I have pointed out that no one EVER asks ANYBODY to define a racist when they use it as an attack. But asking for definitions is very common on the other side.

I said that I believed there is "life" on Venus. But of course that life will be, in a masterpiece of understatement, "different" from life here. The reason there is likely to be life on Venus is precisely our definition of "life" has expanded, due to the finding of extremophiles under miles of ocean in temperatures that would make boiling water, which is used for sterilization, or killing all life here, seem cool.

And THAT earthly extremophile life descended from us, or vice-versa. When I say "life" therefore, I am talking about a form that is related to us only by some common spore that was in space or which developed entirely separately. Because of this broadened definition the term "life" has a different ring today than it would have fifty years ago.

A lot of our philosophy has a similar problem with definition. Arguing over the Trinitarian Father and Son is made further complex by the fact that the very definitions which were so carefully laid out in Nicene Creed were critical to people at their time, with their definitions of things. We repeat words like "of the same substance" but we really have no idea what THEY were arguing about.

To a fourth-century Greek, "substance" was as technical a term as "quark" or "electron" is to us today. We think it sounds religious, but a Greek atheist then, and they did exist, would use the term the same way a Christian did. Scientifically, in their day, a thing was made up of form and substance, in exactly the same way that things are scientifically made up today of atoms and electrons.

A Nicene Creed composed today would be as weird to the fourth century as theirs is to ours. The difference is, they would KNOW it was odd. No one today, atheist or religious, has any idea how meaningless the creed in its old form is today. Let me hasten to add that this is the fault of theologians. We could mean the same thing without all those monomaniacal references to the same substance and so forth.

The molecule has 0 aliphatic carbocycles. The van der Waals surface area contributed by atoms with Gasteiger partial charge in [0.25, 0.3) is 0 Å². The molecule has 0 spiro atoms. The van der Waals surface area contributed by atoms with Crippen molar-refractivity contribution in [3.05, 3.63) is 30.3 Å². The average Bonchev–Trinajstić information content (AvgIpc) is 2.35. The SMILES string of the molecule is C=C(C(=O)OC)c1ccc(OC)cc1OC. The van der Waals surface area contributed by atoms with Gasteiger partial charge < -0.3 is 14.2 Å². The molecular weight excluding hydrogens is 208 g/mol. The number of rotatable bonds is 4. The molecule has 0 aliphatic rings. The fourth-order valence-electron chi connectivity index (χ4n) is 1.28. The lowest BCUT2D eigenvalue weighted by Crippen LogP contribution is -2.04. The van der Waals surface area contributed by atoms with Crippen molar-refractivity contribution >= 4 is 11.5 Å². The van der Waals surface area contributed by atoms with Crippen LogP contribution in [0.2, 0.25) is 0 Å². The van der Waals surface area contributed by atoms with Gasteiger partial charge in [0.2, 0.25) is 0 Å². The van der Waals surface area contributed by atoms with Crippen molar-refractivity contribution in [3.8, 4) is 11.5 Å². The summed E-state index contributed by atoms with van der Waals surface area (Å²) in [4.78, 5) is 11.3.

In the last fifty years we have irreversibly changed our definition of class and conflict. When I was coming up it was absolutely believed that animals held no territory, that animals were at peace with their own kind, that animals had no class system, and so forth.

So the CRITICAL basis of all our beliefs was that war, property, class and national boundaries were all purely the result of human social arrangements. However different their solutions, just about everybody agreed on that, from the eugenicists who sought to breed man into a higher form to the few socialists who were not eugenicists at the time who said that if money were abolished, all those problems would end.

Today, Marxism and PC repeat the same mantra, exactly as Christians repeat the Nicene Creed in a form that is meaningless to them. No one asks them for definitions, for a discussion of basics in the light of reality today, any more than anyone asks them the definition of racism.

We constantly hear that mankind is one. The lion shall lie down with the lamb. But what we now know about nature is that an animal will tolerate another species in its territory, but it will kill another of its own kind that trespasses.

If a liberal cites the strict gun laws in countries with low violence, no one mentions Switzerland, where they have open carry and are heavily armed, but the usual low European rate of violence. If someone talks about how peaceful the world will be when "the races," meaning all white countries and only white countries, are mixed, peace will reign.

No conservative EVER mentions the countries where that glorious mixing HAS occurred, as in Brazil. And no one who makes his living being a conservative will ever bring any of those things up.

Why not? Because to ask liberals these things would make them look SILLY. The job of a person who wants to be in "the opposition" to what is now a set of completely laughable ideas is to avoid making them look silly.